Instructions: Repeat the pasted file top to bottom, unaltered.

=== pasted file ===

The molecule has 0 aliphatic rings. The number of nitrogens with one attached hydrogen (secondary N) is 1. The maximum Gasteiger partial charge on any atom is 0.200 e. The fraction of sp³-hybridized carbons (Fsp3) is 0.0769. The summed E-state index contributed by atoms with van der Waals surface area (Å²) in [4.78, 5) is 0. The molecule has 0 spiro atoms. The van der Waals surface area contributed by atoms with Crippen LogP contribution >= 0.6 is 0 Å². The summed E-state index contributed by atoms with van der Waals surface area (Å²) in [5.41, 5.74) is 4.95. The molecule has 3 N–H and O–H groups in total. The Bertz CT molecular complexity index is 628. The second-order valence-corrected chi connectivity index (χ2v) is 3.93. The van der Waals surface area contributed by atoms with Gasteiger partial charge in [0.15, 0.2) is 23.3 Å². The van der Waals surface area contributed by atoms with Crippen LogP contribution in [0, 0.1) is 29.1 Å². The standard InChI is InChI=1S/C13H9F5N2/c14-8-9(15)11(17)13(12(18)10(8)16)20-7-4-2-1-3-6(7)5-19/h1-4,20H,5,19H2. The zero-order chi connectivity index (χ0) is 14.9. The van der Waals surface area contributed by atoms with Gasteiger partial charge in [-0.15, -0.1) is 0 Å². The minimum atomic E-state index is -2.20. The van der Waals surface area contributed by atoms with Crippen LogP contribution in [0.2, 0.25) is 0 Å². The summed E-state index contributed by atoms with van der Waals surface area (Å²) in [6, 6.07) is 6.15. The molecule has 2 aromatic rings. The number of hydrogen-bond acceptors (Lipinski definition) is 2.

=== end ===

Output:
The molecule has 0 aliphatic rings. The number of nitrogens with one attached hydrogen (secondary N) is 1. The maximum Gasteiger partial charge on any atom is 0.200 e. The fraction of sp³-hybridized carbons (Fsp3) is 0.0769. The summed E-state index contributed by atoms with van der Waals surface area (Å²) in [4.78, 5) is 0. The molecule has 0 spiro atoms. The van der Waals surface area contributed by atoms with Crippen LogP contribution >= 0.6 is 0 Å². The summed E-state index contributed by atoms with van der Waals surface area (Å²) in [5.41, 5.74) is 4.95. The molecule has 3 N–H and O–H groups in total. The Bertz CT molecular complexity index is 628. The second-order valence-corrected chi connectivity index (χ2v) is 3.93. The van der Waals surface area contributed by atoms with Gasteiger partial charge in [0.15, 0.2) is 23.3 Å². The van der Waals surface area contributed by atoms with Crippen LogP contribution in [0, 0.1) is 29.1 Å². The standard InChI is InChI=1S/C13H9F5N2/c14-8-9(15)11(17)13(12(18)10(8)16)20-7-4-2-1-3-6(7)5-19/h1-4,20H,5,19H2. The zero-order chi connectivity index (χ0) is 14.9. The van der Waals surface area contributed by atoms with Gasteiger partial charge in [-0.15, -0.1) is 0 Å². The minimum atomic E-state index is -2.20. The van der Waals surface area contributed by atoms with Crippen LogP contribution in [0.2, 0.25) is 0 Å². The summed E-state index contributed by atoms with van der Waals surface area (Å²) in [6, 6.07) is 6.15. The molecule has 2 aromatic rings. The number of hydrogen-bond acceptors (Lipinski definition) is 2.